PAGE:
RINGS

PrintE-mail Written by Andrew Marshall

Rings is the not-at-all-awaited follow-up to 2003 horror The Ring, which putting aside the debatable justification for the plethora of American remakes of Asian ghost stories, was actually a pretty decent film, and its sequel, which wasn’t. Short version of the relevant details: there exists a cursed video created by the psychic projection death throes of a creepy little girl named Samara that kills you seven days after you watch it, unless you copy it and show it to someone else, who must then do the same in turn, and so on.

Rings follows young woman Julia who, after several events that are ultimately incidental, views a copied video to save her boyfriend, and thereafter begins investigating the origin of Samara in the hope of saving herself.

If that sounds faintly similar to the original film, it’s because it is. Part of what made The Ring so compelling was the gradual uncovering of the mystery behind the video’s existence, learning the rules of Samara’s curse along the way. In an attempt to recapture its eerie tone Rings replicates the structure (woman views weird video, sets out to learn more, is led by cryptic visuals to uncover piecemeal the truth behind a tragedy), but only gives us an artificial expansion of the mythos that merely answers questions that the film itself puts into place. Part of Samara’s intrigue was finding out just enough about her to tell a complete story, and this attempt to reveal more only dilutes her mystique, while the frankly meaningless details uncovered make the exercise a double failure.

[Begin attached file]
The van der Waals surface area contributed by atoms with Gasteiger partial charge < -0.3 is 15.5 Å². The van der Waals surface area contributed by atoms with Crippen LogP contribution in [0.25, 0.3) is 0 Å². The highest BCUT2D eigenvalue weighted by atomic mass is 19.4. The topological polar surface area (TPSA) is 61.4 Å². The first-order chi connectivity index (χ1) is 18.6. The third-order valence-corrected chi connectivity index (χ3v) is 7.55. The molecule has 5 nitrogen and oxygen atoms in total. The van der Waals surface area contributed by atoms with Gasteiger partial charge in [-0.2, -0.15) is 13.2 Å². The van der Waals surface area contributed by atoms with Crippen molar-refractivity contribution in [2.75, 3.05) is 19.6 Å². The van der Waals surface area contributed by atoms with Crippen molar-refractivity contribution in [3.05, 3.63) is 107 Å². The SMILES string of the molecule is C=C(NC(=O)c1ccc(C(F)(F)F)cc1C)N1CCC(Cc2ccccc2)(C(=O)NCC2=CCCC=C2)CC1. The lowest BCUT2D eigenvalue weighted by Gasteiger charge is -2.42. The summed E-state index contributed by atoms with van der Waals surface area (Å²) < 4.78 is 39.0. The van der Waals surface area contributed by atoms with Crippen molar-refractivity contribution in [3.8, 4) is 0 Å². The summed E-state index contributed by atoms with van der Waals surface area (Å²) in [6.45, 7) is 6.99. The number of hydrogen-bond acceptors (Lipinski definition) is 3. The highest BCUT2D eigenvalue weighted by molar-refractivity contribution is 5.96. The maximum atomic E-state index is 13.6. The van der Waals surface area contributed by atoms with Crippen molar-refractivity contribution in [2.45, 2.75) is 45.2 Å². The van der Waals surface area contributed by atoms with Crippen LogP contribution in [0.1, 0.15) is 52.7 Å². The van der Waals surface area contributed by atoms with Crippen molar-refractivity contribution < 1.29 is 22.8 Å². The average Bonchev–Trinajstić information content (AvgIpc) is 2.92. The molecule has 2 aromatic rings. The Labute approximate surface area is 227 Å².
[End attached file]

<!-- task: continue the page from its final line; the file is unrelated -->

Even though everyone already knows the story of the tape and how to beat the curse, it still takes about half an hour before Julia learns all the details the audience already knows, and what little original story there actually is can begin. While this allows for anyone unfamiliar with the series to get up to speed, it moves the plot at a frustratingly sluggish pace, especially as there are two initial scenes before Julia’s story even gets underway.

There is at least some attempt to update the core concept; instead of a VHS cassette requiring physical duplication, the ‘tape’ now exists as a digital video file that can be copied in seconds with a couple of mouse clicks. This adds an extra element to the video’s propagation as it can be watched on any number of devices, while the subculture of fate-tempting thrill seekers that has grown around the video’s urban legend can share it with concerning simplicity. You can easily imagine some malicious troll uploading it to YouTube, the Pirate Bay or any one of dozens of social media sites.

Surprisingly, the final revelation driving the story actually harks back (in a roundabout way) to the original novels, but the ham-fisted foreshadowing is nowhere near as clever as it thinks it is, resulting in an unsatisfying payoff. As a horror Rings is disappointingly tame, as a mystery it’s as ponderous as it is simplistic, and as a revival of a once-popular franchise it’s a wasted opportunity, and no amount of prophetic visions, surreal imagery or portentous drivel can convince otherwise.

RINGS / CERT: 15 / DIRECTOR: F JAVIER GUTIÉRREZ / SCREENPLAY: DAVID LOUCKA, JACOB ESTES, AKIVA GOLDSMAN / STARRING: MATILDA LUTZ, ALEX ROE, JOHNNY GALECKI, VINCENT D’ONOFRIO, AIMEE TEEGARDEN, BONNIE MORGAN / RELEASE DATE: OUT NOW

Expected Rating: 6 out of 10
Actual Rating: 
 


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